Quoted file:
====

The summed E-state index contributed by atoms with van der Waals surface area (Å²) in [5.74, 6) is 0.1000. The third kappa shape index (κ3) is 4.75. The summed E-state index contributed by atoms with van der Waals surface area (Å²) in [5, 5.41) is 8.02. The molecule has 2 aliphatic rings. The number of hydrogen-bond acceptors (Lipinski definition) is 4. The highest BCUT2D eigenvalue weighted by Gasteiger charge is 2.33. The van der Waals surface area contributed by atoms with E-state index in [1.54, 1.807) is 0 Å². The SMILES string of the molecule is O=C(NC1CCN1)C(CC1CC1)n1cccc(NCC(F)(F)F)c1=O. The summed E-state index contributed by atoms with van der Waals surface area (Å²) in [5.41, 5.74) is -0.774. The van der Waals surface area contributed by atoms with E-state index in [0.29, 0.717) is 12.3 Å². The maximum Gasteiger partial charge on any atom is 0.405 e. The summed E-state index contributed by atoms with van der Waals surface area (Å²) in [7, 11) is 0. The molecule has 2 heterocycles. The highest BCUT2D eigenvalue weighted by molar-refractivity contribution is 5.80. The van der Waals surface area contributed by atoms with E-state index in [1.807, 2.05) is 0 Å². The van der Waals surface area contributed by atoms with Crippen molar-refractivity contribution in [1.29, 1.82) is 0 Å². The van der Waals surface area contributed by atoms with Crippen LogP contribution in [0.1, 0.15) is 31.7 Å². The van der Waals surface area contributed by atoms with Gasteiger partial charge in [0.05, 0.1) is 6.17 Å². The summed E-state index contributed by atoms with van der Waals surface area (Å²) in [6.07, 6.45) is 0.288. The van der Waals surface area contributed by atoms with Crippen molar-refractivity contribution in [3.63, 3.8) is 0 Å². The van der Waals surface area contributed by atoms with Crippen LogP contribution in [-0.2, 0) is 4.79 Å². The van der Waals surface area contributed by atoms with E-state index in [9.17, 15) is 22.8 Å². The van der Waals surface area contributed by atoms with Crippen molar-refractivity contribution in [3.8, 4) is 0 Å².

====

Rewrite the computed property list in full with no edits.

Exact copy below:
The summed E-state index contributed by atoms with van der Waals surface area (Å²) in [5.74, 6) is 0.1000. The third kappa shape index (κ3) is 4.75. The summed E-state index contributed by atoms with van der Waals surface area (Å²) in [5, 5.41) is 8.02. The molecule has 2 aliphatic rings. The number of hydrogen-bond acceptors (Lipinski definition) is 4. The highest BCUT2D eigenvalue weighted by Gasteiger charge is 2.33. The van der Waals surface area contributed by atoms with E-state index in [1.54, 1.807) is 0 Å². The SMILES string of the molecule is O=C(NC1CCN1)C(CC1CC1)n1cccc(NCC(F)(F)F)c1=O. The summed E-state index contributed by atoms with van der Waals surface area (Å²) in [5.41, 5.74) is -0.774. The van der Waals surface area contributed by atoms with E-state index in [0.29, 0.717) is 12.3 Å². The maximum Gasteiger partial charge on any atom is 0.405 e. The summed E-state index contributed by atoms with van der Waals surface area (Å²) in [7, 11) is 0. The molecule has 2 heterocycles. The highest BCUT2D eigenvalue weighted by molar-refractivity contribution is 5.80. The van der Waals surface area contributed by atoms with E-state index in [1.807, 2.05) is 0 Å². The van der Waals surface area contributed by atoms with Crippen molar-refractivity contribution in [1.29, 1.82) is 0 Å². The van der Waals surface area contributed by atoms with Crippen LogP contribution in [0.1, 0.15) is 31.7 Å². The van der Waals surface area contributed by atoms with Gasteiger partial charge in [0.05, 0.1) is 6.17 Å². The summed E-state index contributed by atoms with van der Waals surface area (Å²) in [6.07, 6.45) is 0.288. The van der Waals surface area contributed by atoms with Crippen molar-refractivity contribution in [3.63, 3.8) is 0 Å². The van der Waals surface area contributed by atoms with Crippen LogP contribution in [-0.2, 0) is 4.79 Å². The van der Waals surface area contributed by atoms with E-state index in [9.17, 15) is 22.8 Å². The van der Waals surface area contributed by atoms with Crippen molar-refractivity contribution in [3.8, 4) is 0 Å².